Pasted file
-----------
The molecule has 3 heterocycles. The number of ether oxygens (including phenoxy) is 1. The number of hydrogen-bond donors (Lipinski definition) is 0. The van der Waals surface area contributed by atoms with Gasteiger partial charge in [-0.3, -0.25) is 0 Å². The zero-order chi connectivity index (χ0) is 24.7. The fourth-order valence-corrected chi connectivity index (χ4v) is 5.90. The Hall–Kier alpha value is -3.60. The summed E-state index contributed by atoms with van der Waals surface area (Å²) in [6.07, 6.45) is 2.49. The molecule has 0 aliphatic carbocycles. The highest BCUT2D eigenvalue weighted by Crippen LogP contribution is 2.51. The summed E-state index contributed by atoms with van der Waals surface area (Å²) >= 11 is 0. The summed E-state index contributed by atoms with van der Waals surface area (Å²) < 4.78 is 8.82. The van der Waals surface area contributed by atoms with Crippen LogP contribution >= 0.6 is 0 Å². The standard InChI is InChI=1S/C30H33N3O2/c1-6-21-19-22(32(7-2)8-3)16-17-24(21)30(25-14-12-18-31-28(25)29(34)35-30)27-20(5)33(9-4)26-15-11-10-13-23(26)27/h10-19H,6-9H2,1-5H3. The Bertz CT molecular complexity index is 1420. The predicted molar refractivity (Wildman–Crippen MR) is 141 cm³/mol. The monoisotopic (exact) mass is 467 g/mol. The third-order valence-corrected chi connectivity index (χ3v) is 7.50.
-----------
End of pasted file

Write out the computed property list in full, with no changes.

The molecule has 3 heterocycles. The number of ether oxygens (including phenoxy) is 1. The number of hydrogen-bond donors (Lipinski definition) is 0. The van der Waals surface area contributed by atoms with Gasteiger partial charge in [-0.3, -0.25) is 0 Å². The zero-order chi connectivity index (χ0) is 24.7. The fourth-order valence-corrected chi connectivity index (χ4v) is 5.90. The Hall–Kier alpha value is -3.60. The summed E-state index contributed by atoms with van der Waals surface area (Å²) in [6.07, 6.45) is 2.49. The molecule has 0 aliphatic carbocycles. The highest BCUT2D eigenvalue weighted by Crippen LogP contribution is 2.51. The summed E-state index contributed by atoms with van der Waals surface area (Å²) >= 11 is 0. The summed E-state index contributed by atoms with van der Waals surface area (Å²) < 4.78 is 8.82. The van der Waals surface area contributed by atoms with Crippen LogP contribution >= 0.6 is 0 Å². The standard InChI is InChI=1S/C30H33N3O2/c1-6-21-19-22(32(7-2)8-3)16-17-24(21)30(25-14-12-18-31-28(25)29(34)35-30)27-20(5)33(9-4)26-15-11-10-13-23(26)27/h10-19H,6-9H2,1-5H3. The Bertz CT molecular complexity index is 1420. The predicted molar refractivity (Wildman–Crippen MR) is 141 cm³/mol. The monoisotopic (exact) mass is 467 g/mol. The third-order valence-corrected chi connectivity index (χ3v) is 7.50.